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Review of related literature of string beans

Wirth Find articles by James P. Received 2014 Nov 27; Accepted 2015 Jan 29. This article is an open access article distributed under the terms and conditions of the Creative Commons Attribution license http: This article has been cited by other articles in PMC.

Abstract Common beans are a staple food and the major source of iron for populations in Eastern Africa and Latin America. Bean iron concentration is high and can be further increased by biofortification. A major constraint to bean iron biofortification is low iron absorption, attributed to inhibitory compounds such as phytic acid PA and polyphenol s PP.

We have evaluated the usefulness of the common bean as a vehicle for iron biofortification. PA concentrations in beans are high and tend to increase with iron biofortification. Short-term human isotope studies indicate that iron absorption from beans is low, PA is the major inhibitor, and bean PP play a minor role.

Multiple composite meal studies indicate that decreasing the PA level in the biofortified varieties substantially increases iron absorption.

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  • Received 2014 Nov 27; Accepted 2015 Jan 29;
  • Review of literature the literature pertinent to the present investigation entitled, effect of integrated nutrient management on yield 1992 conducted a green house experiment to study the effect of graded.

Beans are a good vehicle for iron biofortification, and regular high consumption would be expected to help combat iron deficiency ID. The annual global bean production is approximately 12 million metric tons, with 5. The highest producer is India at more than 4 million metric tons per year [ 9 ]. The highest apparent per capita consumption is found in Burundi, Kenya and Rwanda [ 3 ], ranging from 31 kg to 66 kg per year [ 48 ], equivalent to 180 g per capita and day.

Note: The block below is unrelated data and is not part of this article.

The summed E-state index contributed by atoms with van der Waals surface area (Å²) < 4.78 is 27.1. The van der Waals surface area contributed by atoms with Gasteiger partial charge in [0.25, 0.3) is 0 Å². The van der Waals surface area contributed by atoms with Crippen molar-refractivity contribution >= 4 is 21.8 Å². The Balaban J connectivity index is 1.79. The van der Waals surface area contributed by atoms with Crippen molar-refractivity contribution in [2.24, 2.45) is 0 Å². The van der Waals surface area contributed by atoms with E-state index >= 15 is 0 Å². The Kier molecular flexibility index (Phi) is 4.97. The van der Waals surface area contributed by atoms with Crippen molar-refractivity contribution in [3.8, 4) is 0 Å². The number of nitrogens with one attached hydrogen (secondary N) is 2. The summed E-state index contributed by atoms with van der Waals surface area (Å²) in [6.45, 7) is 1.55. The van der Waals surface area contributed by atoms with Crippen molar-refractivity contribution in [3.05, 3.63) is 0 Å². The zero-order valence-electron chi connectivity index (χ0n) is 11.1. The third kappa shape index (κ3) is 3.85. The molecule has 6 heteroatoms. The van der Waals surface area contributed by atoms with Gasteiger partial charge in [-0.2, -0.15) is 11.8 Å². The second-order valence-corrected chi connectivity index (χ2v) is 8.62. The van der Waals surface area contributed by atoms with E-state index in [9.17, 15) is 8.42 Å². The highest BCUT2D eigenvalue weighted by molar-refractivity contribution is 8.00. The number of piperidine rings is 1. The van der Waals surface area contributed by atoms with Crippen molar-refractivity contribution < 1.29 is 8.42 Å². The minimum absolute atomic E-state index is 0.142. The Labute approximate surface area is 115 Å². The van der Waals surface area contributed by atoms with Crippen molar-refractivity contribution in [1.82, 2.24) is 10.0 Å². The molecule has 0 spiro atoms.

However, bean consumption and production tend to be underestimated because beans are often intercropped and consumed in remote rural areas [ 10 ] where dietary intake data are often incomplete or inexistent [ 11 ]. Thus, estimations of bean consumption as high as 200 g and 300 g per capita per day have been reported in Rwanda and certain regions of the DRC, respectively [ 1213 ].

One potentially sustainable strategy to combat ID in bean-eating populations is iron biofortification. Beans exhibit sufficient genetic variability in iron concentration, which is the basic requirement for biofortification.

In order to successfully introduce a biofortified crop in to the food system, other human and environmental factors have to be properly addressed. Sensory and cooking qualities have to be maintained and studies assessing consumer preferences must be undertaken in different cultural settings [ 11 ]. The new variety also has to be accepted and cultivated by the farmers, and must exhibit high agronomic yield and resistance to pathogens and other environmental stresses; in short, it must be as or more profitable than local varieties.

Review of related literature of string beans

To augment the sustainability of biofortification in general, and beans in particular, breeders have to take into account the impact of climate, soils and agronomic practices on iron concentration [ 2324 ].

In some countries e. They show good micronutrient retention after processing, and equal or increased agronomic yield, indicating that the common bean may be a promising crop for iron biofortification [ 28 ]. However, successful bean iron biofortification might be constrained due to the reported low iron bioavailability associated with high concentrations of PA [ 2930 ] and PP [ 1431 ], two potentially potent iron absorption inhibitors in common beans [ 3233343536 ].